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Meeting the Needs of Commonwealth Personnel and Families: A Map of Service Provision

March, 2018
Article:

This report considers the extent to which current service provision is meeting the needs of Commonwealth Personnel, veterans and their families. The report focuses on data collected by survey from the military charity sector and information collected by telephone interview from experts in the field of service provision.

 

Improvements in service provision have been identified, to co-ordinate provision from the Armed Service through transition and into civilian life, to achieve a more joined-up approach, which recognises and respects cultural differences, supporting those who are assisting Commonwealth Personnel, as well as providing more tailored assistance to the Commonwealth cohort itself.

 

Abstract

This report considers the extent to which current service provision is meeting the needs of Commonwealth Personnel, veterans and their families. The report focuses on data collected by survey from the military charity sector and information collected by telephone interview from experts in the field of service provision. This analysis identified a number of key issues. Firstly, information gathering and recording (particularly with regard to the number and nature of incoming inquiries and who is making them), in relation to Commonwealth Personnel, veterans and families, is limited across the charitable sector. There is restricted understanding, therefore, regarding the number of Commonwealth beneficiaries and this prevents forward planning for service provision. Secondly, issues of immigration, settlement and visas have a considerable impact on Commonwealth Personnel and families especially due to recent increases in the costs of the application process. The financial pressures this process creates can in turn lead to additional burdens in terms of debt, employment, housing and marital issues, which make transition to civilian life for Commonwealth Service Personnel and their families exceptionally and unnecessarily difficult. Thirdly, the services provided by the military charity sector are wide-ranging and open to Commonwealth recipients but take up of these services amongst the Commonwealth cohort is indicated to be relatively low. This may be due to the tendency for the Commonwealth community to seek assistance with immigration enquiries whilst many charities offer welfare based services which are not immediately relevant to the needs of the Commonwealth community. Finally, improvements in service provision have been identified, to co-ordinate provision from the Armed Service through transition and into civilian life, to achieve a more joined-up approach, which recognises and respects cultural differences, supporting those who are assisting Commonwealth Personnel, as well as providing more tailored assistance to the Commonwealth cohort itself.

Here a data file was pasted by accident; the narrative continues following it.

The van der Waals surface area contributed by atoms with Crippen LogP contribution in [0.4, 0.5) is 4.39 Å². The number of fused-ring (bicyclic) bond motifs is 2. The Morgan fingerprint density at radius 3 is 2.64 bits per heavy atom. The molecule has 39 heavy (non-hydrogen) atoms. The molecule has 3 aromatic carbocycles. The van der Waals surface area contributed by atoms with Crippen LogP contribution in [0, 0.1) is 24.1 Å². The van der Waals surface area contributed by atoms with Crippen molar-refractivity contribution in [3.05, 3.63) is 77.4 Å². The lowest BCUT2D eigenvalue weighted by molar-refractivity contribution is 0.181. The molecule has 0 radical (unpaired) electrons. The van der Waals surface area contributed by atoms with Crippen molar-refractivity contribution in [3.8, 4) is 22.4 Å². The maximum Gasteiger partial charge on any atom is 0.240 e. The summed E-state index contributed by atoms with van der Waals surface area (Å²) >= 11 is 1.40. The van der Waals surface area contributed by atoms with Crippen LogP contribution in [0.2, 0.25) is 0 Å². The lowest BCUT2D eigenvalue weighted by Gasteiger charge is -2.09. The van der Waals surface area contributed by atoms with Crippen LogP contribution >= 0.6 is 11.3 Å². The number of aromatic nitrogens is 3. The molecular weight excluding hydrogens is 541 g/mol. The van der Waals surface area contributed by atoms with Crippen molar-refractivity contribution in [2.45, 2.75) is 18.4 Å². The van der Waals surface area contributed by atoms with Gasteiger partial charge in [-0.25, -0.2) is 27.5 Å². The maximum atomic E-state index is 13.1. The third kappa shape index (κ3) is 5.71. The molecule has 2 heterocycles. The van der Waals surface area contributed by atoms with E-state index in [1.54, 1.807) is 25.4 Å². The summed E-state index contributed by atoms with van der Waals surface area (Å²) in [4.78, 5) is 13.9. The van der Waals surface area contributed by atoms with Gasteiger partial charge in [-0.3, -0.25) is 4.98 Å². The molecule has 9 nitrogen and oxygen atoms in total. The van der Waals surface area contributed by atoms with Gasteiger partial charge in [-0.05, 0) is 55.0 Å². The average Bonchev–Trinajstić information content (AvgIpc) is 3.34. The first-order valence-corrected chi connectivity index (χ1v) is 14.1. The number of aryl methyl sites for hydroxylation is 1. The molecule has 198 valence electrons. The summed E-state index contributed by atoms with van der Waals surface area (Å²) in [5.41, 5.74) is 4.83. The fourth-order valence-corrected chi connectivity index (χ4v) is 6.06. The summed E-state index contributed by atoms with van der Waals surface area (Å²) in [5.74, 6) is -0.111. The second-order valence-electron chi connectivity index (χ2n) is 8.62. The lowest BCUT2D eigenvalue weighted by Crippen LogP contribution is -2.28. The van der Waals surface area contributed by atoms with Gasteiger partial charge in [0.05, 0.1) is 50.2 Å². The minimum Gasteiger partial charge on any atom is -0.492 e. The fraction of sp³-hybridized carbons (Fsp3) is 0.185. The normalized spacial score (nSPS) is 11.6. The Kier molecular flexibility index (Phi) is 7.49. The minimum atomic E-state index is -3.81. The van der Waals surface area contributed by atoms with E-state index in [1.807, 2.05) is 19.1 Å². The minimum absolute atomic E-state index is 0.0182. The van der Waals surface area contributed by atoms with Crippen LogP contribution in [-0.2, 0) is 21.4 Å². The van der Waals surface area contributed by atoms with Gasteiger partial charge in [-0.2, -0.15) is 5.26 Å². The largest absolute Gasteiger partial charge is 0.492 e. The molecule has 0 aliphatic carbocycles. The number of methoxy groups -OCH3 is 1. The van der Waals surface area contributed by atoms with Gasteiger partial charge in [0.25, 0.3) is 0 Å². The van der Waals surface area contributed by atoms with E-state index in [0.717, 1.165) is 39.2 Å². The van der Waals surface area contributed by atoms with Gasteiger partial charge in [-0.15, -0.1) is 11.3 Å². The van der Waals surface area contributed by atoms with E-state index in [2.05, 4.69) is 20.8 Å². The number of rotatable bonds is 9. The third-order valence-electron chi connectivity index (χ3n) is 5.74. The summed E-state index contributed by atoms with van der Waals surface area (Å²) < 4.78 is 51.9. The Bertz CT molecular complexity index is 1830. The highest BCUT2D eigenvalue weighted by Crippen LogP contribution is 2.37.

Full Reference

Pearson, C., Caddick, N., 2018. Meeting the Needs of Commonwealth Personnel and their Families: A Map of Service Provision. Forces in Mind Trust.

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